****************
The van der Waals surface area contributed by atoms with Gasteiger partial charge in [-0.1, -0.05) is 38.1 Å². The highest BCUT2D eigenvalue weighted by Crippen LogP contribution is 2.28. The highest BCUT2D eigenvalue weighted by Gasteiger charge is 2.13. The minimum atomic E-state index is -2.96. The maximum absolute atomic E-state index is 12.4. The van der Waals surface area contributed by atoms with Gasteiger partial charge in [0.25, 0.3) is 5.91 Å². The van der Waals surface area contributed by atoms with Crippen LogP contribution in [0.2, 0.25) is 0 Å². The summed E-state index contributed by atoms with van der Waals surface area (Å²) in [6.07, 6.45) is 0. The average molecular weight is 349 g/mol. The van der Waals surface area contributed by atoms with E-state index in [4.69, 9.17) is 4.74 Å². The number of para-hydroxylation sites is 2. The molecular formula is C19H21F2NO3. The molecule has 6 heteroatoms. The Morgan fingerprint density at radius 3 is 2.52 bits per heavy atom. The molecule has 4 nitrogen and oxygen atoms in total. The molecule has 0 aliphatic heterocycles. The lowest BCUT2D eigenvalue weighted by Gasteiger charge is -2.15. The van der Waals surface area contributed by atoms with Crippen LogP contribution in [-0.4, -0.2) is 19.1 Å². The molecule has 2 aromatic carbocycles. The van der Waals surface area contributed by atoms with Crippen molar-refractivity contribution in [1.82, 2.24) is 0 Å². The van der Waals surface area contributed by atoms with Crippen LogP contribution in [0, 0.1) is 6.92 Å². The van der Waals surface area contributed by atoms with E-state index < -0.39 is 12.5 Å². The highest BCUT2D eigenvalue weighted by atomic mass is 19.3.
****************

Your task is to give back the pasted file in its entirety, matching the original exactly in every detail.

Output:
The van der Waals surface area contributed by atoms with Gasteiger partial charge in [-0.1, -0.05) is 38.1 Å². The highest BCUT2D eigenvalue weighted by Crippen LogP contribution is 2.28. The highest BCUT2D eigenvalue weighted by Gasteiger charge is 2.13. The minimum atomic E-state index is -2.96. The maximum absolute atomic E-state index is 12.4. The van der Waals surface area contributed by atoms with Gasteiger partial charge in [0.25, 0.3) is 5.91 Å². The van der Waals surface area contributed by atoms with Crippen LogP contribution in [0.2, 0.25) is 0 Å². The summed E-state index contributed by atoms with van der Waals surface area (Å²) in [6.07, 6.45) is 0. The average molecular weight is 349 g/mol. The van der Waals surface area contributed by atoms with E-state index in [4.69, 9.17) is 4.74 Å². The number of para-hydroxylation sites is 2. The molecular formula is C19H21F2NO3. The molecule has 6 heteroatoms. The Morgan fingerprint density at radius 3 is 2.52 bits per heavy atom. The molecule has 4 nitrogen and oxygen atoms in total. The molecule has 0 aliphatic heterocycles. The lowest BCUT2D eigenvalue weighted by Gasteiger charge is -2.15. The van der Waals surface area contributed by atoms with Crippen LogP contribution in [-0.4, -0.2) is 19.1 Å². The molecule has 2 aromatic carbocycles. The van der Waals surface area contributed by atoms with Crippen molar-refractivity contribution in [1.82, 2.24) is 0 Å². The van der Waals surface area contributed by atoms with Crippen LogP contribution in [0, 0.1) is 6.92 Å². The van der Waals surface area contributed by atoms with E-state index < -0.39 is 12.5 Å². The highest BCUT2D eigenvalue weighted by atomic mass is 19.3.